Teaching Awards 2003

19th September 2003 at 01:00
Michael Duffy meets regional winners shortlisted for the national final.

This week:Isabel Russell, school and community involvement in Northern Ireland Isabel Russell teaches at St Gabriel's secondary school in Belfast, but the nomination for this award came from a partner school - and that's what makes it so special. Her school, in the heart of Ardoyne, is Roman Catholic; her partner school, in Mount Gilbert, is in Protestant Shankhill.

In Belfast, this is an almost unbridgeable divide. Thanks to Isabel, children (and their parents) have begun to close it.

The link is music. Thirteen years ago, when Isabel came to St Gabriel's ("inner-city boys, tough"), the subject was virtually non-existent, "but in Ireland, music is never far beneath the surface". Playing tin whistle and fiddle, guitar and bodhran appealed to the boys. A folk group started and, as the music developed, a choir. "Six years ago, we had an invitation from Mount Gilbert to sing with them for Channel 4's Christmas Message. It was a message for peace. That's where the idea of a cross-community choir started."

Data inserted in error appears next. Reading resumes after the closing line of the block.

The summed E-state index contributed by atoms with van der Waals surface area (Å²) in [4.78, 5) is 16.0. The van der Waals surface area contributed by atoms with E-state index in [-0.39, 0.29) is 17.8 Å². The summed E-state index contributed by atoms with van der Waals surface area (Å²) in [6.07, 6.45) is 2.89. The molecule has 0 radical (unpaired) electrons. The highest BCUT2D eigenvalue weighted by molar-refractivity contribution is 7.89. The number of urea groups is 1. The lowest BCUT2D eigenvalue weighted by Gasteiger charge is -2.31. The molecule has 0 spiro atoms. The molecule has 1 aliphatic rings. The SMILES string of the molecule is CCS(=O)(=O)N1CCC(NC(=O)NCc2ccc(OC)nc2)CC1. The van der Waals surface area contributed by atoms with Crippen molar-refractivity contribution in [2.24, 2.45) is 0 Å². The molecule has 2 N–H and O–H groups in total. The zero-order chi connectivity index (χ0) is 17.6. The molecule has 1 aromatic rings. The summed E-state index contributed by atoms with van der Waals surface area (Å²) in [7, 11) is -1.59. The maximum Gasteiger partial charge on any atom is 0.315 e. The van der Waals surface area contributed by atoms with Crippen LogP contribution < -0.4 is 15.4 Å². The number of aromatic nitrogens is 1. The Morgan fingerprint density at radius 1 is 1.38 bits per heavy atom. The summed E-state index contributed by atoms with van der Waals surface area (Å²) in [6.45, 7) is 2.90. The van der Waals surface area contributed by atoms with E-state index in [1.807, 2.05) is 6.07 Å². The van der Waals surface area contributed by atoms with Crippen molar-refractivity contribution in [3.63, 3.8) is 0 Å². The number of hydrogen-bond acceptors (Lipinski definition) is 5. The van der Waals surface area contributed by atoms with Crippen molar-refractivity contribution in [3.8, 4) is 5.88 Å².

Rehearsals were fraught. "Windows were being smashed while we were singing.

Many a time I thought, 'Stuff this. I don't need to do it.' But after a while, you could see the changes. There was more friendliness. Kids began to stay at each other's houses. Their confidence was boosted. They walked with heads high. I had wonderful support the whole way through."

The cross-community choir linked with a school in Dublin and became an all-Ireland choir. It has won a Gulbenkian award, a Princess Diana award, the Irish International Peace Song Contest. It has sung for the presidents of Ireland and of the United States; and has made frequent broadcasts.

But what matters most to Isabel is the award St Gabriel's received from the Peaceful Schools International group in recognition of its "culture of peace". She is committed to Belfast's mutual understanding programmes, knowing that, especially in Northern Ireland, schools can make a difference. "Our music helps children to open out, to stretch out their hands and work together. It's real citizenship."

This award is "wonderful recognition of what we've done together; the best possible pay-off. A boost, too, to music in the school."

The national final of the Teaching Awards is on October 26 and will be broadcast on BBC1 in early November. Nominations for next year's awards open next month at www.teachingawards.com

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